Despite the deepening crisis, which eventually engulfed Europe in a war which would cost millions of lives, there was little sense of what was to come in the pages of the UK press in early July 2014.
The Daily Telegraph article, Austria, Servia and the Sarajevo Crime which featured on page 11 of the Friday, July 10, edition claimed that “nothing will be asked of (Servia) which could be regarded in Belgrade either as an affront of a humiliation.”
Peaceful resolution appeared to be the favoured coutcome.
In Derbyshire the eight-page broadsheet Ashbourne Telegraph, priced 1d, carried international news – this week the murderous tale of a Parisian chemist facing charges of poisoning his mother, two wives and a child. But no mention of the Austria-Hungary tensions.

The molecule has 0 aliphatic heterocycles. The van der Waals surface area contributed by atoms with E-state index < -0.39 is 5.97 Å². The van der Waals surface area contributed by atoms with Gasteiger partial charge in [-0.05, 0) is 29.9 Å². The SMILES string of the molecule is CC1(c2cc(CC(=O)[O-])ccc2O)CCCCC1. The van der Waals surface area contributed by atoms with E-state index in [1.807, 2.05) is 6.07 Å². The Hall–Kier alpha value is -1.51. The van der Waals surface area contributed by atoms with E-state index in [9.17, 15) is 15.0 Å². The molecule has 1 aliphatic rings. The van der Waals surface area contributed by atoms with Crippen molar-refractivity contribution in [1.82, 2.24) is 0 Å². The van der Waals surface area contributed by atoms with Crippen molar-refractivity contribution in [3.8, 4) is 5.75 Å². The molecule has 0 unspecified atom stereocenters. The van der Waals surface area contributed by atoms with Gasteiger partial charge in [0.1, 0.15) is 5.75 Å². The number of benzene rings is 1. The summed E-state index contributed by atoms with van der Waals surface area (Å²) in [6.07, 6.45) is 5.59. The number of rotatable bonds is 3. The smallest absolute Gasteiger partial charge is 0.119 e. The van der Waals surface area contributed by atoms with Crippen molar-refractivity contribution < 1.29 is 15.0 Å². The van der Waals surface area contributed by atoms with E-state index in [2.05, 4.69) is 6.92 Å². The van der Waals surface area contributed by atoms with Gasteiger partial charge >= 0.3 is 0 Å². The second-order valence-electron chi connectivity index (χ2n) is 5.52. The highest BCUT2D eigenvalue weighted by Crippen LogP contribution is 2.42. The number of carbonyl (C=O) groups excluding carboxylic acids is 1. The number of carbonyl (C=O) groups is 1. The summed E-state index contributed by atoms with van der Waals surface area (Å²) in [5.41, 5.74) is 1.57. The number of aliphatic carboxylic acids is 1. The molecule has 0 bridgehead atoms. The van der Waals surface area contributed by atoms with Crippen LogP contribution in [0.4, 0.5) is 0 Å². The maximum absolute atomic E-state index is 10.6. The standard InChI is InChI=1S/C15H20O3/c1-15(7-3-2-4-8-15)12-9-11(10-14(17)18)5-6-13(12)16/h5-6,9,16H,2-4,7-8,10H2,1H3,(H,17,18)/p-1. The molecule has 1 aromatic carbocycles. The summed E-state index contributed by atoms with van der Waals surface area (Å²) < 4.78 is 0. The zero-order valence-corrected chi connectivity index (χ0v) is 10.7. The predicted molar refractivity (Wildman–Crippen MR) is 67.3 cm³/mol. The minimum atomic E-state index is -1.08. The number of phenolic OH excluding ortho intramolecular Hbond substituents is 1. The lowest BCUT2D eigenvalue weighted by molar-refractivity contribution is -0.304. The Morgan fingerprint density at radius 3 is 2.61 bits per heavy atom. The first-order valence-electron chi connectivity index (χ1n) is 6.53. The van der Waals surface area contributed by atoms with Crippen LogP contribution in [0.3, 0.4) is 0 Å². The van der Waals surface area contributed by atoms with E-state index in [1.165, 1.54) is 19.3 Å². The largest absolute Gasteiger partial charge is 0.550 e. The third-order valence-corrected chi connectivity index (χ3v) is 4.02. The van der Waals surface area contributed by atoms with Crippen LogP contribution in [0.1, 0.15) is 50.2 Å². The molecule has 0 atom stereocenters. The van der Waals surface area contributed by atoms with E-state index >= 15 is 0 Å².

There was, however, the usual column of household hints which over the weeks gave advice on how to prevent your sheets fraying and how to cook spinach a la crème. Also published was the latest instalment of Double Chance, a fiction by JS Fletcher, and the week’s village bus and rail timetables.
One of the more prominent stories of the week was an account of a county man, whose fowl had laid “an extraordinary egg”. The bird produced an egg weighing six ounces and measuring eight inches in diameter. It had two yolks and, was, the Telegraph reported: “In every way equal to two full-sized eggs.”